(d) When the results are made publicly available, I will send a followup email to the students with a link to them and my reaction. In my response, I will only discuss what I intend to do differently next time--in other words, I respond _positively_ to the feedback. While I don't agree with everything they said, I will not react defensively in this email (that will only alienate them). The point of this final posting is to reinforce to them that I am listening and that the time they spent on the evaluation actually does produce change.

There are really no strategies. I think it's about the connection and relationships you establish with your students throughout the semester. You demonstrate trust in them as learners and in turn they respond with their trust. This was an online class, so the trust factor is critical, in my humble estimation. They must know that you are in full support of their learning throughout the semester. Other than that, I made a timely announcement, and forward a couple e-mail reminders. I let them know that their feedback would be valued, and as recommended, I let them know that I would forward them the results when they were made available. Frankly, even I was blown away by the 100% response rate.
I give +1 extra credit to the grades of my students if everyone (I will allow one slacker) fills out the eCafe form. Students start checking up on each other and make sure that everyone fills out the form. Instructors can also give +1 to participation, or to a quiz if they don't want to give out too many points.
I reminded my students and encouraged them to be expressive of their views. Be as positive as possible and be constructive.
I had notified students of eCafe and put the link on Laulima for them to access. Then when it opened, I told them it was open and would take about 5-10 minutes, depending if they wanted to make comments. The next week I told them what percentage of students had responded and thanked them. I reminded students it was anonymous and would not post to me until after the semester grades were in the system and available to them. The next week I gave an update on the percentage of student respondents and cheered their efforts. I then said, "OK you know who you are, please take the five minutes and complete this "new" way to evaluate your instructor" and thanked them in advance.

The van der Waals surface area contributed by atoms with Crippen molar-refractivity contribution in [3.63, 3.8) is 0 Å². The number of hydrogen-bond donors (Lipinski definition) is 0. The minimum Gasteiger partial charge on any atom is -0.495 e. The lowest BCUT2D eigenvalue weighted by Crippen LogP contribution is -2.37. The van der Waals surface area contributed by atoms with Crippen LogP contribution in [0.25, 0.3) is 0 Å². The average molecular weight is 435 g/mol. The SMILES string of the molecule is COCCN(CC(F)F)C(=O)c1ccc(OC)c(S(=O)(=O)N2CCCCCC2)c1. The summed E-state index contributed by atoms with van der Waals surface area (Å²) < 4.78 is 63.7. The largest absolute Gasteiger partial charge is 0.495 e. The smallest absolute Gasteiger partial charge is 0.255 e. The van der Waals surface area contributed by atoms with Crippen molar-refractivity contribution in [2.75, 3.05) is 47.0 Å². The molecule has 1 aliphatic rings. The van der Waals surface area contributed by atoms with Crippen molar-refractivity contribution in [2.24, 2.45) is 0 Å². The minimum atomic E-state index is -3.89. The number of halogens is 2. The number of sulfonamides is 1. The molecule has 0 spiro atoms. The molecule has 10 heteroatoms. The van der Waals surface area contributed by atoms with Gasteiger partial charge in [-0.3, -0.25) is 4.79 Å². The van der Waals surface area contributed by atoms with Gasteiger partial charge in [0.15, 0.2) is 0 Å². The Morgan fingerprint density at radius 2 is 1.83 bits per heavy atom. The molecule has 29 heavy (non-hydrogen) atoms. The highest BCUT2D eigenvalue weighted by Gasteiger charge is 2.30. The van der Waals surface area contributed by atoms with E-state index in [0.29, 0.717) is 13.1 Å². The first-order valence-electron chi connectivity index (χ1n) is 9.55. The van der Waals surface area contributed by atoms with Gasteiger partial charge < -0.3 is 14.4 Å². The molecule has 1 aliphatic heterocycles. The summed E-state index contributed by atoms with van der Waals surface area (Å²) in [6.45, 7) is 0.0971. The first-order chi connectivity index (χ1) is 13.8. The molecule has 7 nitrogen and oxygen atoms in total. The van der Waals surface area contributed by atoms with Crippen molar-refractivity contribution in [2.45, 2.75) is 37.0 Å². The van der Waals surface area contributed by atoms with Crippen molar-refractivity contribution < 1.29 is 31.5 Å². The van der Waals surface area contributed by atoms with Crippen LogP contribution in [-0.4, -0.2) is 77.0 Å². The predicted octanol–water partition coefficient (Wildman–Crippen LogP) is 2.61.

I really don't have much to offer by way of suggestions; I merely ask my students to bring a printed confirmation to class before the period to complete surveys has ended. I do not provide extra-credit points to students (as some of my colleagues do) and it is explained that this is part of their right and privilege as a student. The latter point is something I emphasize.
Here is what I did to the best of my recollection: -I sent out the link from ecafe to my class saying that evaluations were ready as soon as the link was made available.
-I mentioned the need to do the evaluation while I was still teaching the class on at least 2 different days.
-On the last class day, I usually combine final student presentations with a class pot-luck food party, but I also make sure that at least one student has their computer with them that last day. I remind them that if they have not done the course evaluation, they can use the laptop someone has brought along. I truly have no idea if students did any evaluations on the last class day or not because I really paid no attention to it, but it was just another way to remind them. Maybe it worked!
Hi!! My strategy was that since I teach in the classroom near the computer lab. I was inviting students to complete the forms during my break or right after the class. They were very eager to do so even if I did not give them any credit for the exercise. Another thing is that, during the process and after I received the report sent by your team about the completion rate, I invited those who did not complete to do so before the deadline. Some apologized for forgeting and did it right after the class. I think also faculty should build a relationship of mutual respect with students. It is not easy but possible. One of the things I use in the process is to try to know the name of every student as soon as possible. It is more difficult for large classes but at least I try to know their faces aand chat randomly with them during the break one at time.
I reminded my classes that course evaluations were on line, emphasized how important these were and how I valued student input. Then I asked each student directly if he or she would definitely go online to evaluate the course. I am thankful that my students came through at a fairly high level.
I owe my success to [...]. She offered a small amount of extra credit points to any student that completed the survey. We shared 2 classes last fall, so the students were expected to complete surveys for both of us.
No secret formula just offered it as extra credit I gave five points if they turned in their paper that proved that they did the evaluation.
  1. Explain the process in person to your students and let them know who much you value them completing the surveys. Explain why the campus is using an electronic survey. Inform the students this is a UH wide instructor survey system.
  2. Remind them in person to follow the instructions in the ecafe emails.
  3. Check your response rates and follow up with a class announcement if necessary.
  4. Provide some class time to complete the survey. For example, finish class 10-15 minutes early so the students don't feel they have to complete the survey on their own time.Let them know why you are finishing class early. But don't do this during your last class, so you can follow up if necessary.
  5. Tell them thank you when you have a good response.